All this comes as the Air Force, and the U.S. military more broadly, deals with the fallout of the service’s sexual-assault prevention and response chief, Lt. Col Jeffrey Krusinski, getting arrested on sexual-battery charges on Sunday. During a Senate hearing today, Sen. Claire McCaskill (D-Mo.), grilled Air Force officials on how Krusinski was placed in his post. “His record is very good,” Gen. Mark Welsh III, the Air Force’s chief of staff, said, citing a lack of warning signs in Krusinski’s prior service.
Welsh said he and outgoing Air Force Secretary Michael Donley were “appalled” to hear of Krusinski’s arrest. “We will not quit working this problem,” Welsh continued.

Pages from the brochure were provided to Danger Room by Protect Our Defenders, an advocacy group that raises awareness of sexual assault within the military. The organization’s spokesman, Brian Purchia, described it as an example of the military’s myopia about a problem that top leaders like Welsh have sworn to take seriously.

The brochure is “an affront to victims”, Purchia told Danger Room. “The Air Force should be passing out pamphlets to our men and women in uniform on how not to commit sexual assault. … This brochure is just the latest in a long history of failed programs and policies. The military’s sexual assault prevention campaigns are rooted in a wrong headed 1950′s paradigm.”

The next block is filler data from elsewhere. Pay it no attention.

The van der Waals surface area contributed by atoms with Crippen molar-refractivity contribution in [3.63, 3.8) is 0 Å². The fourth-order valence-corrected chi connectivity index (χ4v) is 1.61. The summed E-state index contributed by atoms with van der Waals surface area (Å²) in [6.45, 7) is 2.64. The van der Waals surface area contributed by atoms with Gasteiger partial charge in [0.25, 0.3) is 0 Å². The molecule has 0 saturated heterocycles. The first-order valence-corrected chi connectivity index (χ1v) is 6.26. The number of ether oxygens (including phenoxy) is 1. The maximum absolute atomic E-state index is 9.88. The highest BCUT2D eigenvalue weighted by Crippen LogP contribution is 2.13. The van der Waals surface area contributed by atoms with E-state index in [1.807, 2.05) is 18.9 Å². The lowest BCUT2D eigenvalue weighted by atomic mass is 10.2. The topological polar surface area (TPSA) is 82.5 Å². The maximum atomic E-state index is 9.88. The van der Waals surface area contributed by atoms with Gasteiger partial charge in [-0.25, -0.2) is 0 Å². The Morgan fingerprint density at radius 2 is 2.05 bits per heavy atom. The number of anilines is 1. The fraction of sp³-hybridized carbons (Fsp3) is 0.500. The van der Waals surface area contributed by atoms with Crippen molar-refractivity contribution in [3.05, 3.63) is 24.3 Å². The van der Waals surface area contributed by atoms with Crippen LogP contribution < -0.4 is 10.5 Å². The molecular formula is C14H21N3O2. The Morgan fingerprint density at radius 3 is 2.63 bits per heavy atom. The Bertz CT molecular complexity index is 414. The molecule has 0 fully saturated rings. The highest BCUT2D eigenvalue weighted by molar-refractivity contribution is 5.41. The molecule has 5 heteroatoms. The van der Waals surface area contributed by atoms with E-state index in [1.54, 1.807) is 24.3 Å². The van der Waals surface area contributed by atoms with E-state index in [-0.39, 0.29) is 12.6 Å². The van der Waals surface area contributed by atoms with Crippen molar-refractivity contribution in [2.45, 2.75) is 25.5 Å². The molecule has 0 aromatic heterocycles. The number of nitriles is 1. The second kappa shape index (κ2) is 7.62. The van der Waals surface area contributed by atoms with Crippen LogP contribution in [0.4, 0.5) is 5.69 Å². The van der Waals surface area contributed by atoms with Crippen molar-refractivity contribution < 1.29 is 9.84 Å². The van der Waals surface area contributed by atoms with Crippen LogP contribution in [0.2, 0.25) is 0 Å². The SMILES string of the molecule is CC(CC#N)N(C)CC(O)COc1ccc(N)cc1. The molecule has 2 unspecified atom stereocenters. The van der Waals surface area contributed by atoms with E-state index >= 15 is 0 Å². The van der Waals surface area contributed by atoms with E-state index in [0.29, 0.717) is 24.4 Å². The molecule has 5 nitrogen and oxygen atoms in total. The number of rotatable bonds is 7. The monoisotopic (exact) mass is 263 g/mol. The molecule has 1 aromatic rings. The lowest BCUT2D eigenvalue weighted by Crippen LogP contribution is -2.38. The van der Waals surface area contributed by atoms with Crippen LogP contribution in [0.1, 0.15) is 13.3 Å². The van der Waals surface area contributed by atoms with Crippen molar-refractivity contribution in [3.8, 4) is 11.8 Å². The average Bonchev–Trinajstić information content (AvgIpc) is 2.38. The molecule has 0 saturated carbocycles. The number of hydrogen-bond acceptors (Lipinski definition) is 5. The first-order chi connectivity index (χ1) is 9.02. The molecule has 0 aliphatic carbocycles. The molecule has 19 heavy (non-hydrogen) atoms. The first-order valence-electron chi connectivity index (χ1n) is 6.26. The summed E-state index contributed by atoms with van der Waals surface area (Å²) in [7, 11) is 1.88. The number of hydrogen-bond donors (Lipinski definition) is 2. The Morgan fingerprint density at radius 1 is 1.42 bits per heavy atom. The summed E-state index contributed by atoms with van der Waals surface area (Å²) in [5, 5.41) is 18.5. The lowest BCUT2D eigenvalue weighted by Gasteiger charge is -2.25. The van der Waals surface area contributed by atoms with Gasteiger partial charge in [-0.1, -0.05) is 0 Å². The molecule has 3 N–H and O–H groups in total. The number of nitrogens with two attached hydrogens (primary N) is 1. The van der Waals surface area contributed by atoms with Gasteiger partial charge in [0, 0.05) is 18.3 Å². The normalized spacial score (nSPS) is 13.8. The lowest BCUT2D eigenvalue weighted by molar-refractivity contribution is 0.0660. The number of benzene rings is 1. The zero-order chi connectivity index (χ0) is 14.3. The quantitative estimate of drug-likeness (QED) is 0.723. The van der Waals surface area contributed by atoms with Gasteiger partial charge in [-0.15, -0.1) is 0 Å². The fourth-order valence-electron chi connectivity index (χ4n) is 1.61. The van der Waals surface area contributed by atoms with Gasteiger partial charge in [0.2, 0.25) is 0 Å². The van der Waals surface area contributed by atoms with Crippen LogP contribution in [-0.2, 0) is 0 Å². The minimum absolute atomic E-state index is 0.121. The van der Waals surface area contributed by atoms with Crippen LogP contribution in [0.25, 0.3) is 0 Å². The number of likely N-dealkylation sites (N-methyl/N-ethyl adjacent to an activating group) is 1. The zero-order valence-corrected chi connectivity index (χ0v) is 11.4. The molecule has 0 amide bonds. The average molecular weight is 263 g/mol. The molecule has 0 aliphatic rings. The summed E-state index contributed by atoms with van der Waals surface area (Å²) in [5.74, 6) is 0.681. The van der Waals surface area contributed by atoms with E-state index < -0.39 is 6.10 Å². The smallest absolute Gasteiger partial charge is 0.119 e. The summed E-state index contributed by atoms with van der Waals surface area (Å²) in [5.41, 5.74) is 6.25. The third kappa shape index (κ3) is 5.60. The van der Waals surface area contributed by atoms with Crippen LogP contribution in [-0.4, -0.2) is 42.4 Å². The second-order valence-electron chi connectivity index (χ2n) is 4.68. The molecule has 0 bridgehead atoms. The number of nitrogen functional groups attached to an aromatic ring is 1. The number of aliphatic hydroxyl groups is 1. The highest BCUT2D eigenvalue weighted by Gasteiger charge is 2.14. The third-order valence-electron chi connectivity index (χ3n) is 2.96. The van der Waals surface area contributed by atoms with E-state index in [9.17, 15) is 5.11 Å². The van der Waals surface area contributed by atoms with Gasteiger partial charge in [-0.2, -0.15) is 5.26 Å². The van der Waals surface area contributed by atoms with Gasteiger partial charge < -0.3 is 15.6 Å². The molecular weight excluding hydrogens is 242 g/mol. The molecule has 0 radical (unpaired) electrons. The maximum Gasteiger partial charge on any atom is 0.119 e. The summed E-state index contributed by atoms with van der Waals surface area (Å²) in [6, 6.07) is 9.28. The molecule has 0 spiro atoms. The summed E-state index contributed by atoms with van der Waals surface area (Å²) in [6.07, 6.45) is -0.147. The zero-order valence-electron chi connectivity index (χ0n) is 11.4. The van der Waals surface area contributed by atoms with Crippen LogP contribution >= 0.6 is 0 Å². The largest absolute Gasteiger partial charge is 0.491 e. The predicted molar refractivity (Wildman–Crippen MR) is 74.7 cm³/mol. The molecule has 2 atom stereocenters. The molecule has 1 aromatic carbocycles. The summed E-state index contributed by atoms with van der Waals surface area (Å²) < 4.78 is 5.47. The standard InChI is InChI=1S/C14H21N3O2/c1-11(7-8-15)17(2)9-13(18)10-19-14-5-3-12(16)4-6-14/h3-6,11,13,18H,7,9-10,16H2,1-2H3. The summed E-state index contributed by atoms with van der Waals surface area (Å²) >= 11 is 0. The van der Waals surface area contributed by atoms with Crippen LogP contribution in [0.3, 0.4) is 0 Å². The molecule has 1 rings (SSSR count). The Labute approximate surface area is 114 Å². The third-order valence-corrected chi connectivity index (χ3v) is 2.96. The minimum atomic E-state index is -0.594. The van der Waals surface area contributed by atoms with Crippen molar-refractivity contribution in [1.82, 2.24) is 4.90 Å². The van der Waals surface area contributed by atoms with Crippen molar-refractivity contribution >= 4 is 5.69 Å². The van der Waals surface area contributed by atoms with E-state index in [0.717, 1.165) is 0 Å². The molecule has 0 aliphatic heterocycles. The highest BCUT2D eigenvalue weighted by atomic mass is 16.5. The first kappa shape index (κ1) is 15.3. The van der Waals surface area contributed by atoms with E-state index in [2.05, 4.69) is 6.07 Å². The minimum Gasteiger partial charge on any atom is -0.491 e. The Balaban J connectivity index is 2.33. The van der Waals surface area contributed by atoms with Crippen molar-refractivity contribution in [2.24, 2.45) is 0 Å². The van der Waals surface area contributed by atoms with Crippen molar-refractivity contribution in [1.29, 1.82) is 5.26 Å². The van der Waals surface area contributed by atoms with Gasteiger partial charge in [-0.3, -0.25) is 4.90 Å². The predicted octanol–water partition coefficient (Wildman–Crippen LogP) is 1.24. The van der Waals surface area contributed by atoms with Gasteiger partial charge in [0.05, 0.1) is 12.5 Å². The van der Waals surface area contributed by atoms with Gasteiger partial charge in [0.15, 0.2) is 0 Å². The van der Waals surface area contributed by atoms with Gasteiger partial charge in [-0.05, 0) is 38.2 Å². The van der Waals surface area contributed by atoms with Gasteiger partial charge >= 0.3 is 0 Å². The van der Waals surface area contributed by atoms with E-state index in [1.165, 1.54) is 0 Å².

The military does some of that — not without controversy. An improv group called “Sex Signals” has performed for airmen to teach scenarios about sexual assault in what an official Air Force release called “a ‘lively and humorous’ way.” The Army has a video game designed to instruct soldiers about the dangers of “alcohol-induced date rape.” The military has also come under criticism for a poster advising servicemembers to “Ask When She’s Sober,” which the New York Times blasted as a “grotesque parody of an etiquette poster.”


“Gatsby” Gets Flappers Wrong

Have you heard? There’s a new swell in town named Gatsby, and he’s bringing flapper flair back into fashion. Baz Luhrmann’s latest cinematic spectacle—his take on The Great Gatsby—promises to be a sensational commercial for Prada and Brooks Brothers, who partnered with Luhrmann’s wife, costume designer Catherine Martin, on the film’s clothing.

But if you think flappers were only about drop-waist dresses, fox furs, cloche hats and excessive celebration, you’re missing the point. The trouble with Gatsby is, as beautifully as F. Scott Fitzgerald describes the opulent world of 1920s high society in his novel, he gets flappers all wrong. That’s because he portrays this liberated “New Woman” through the eyes of men.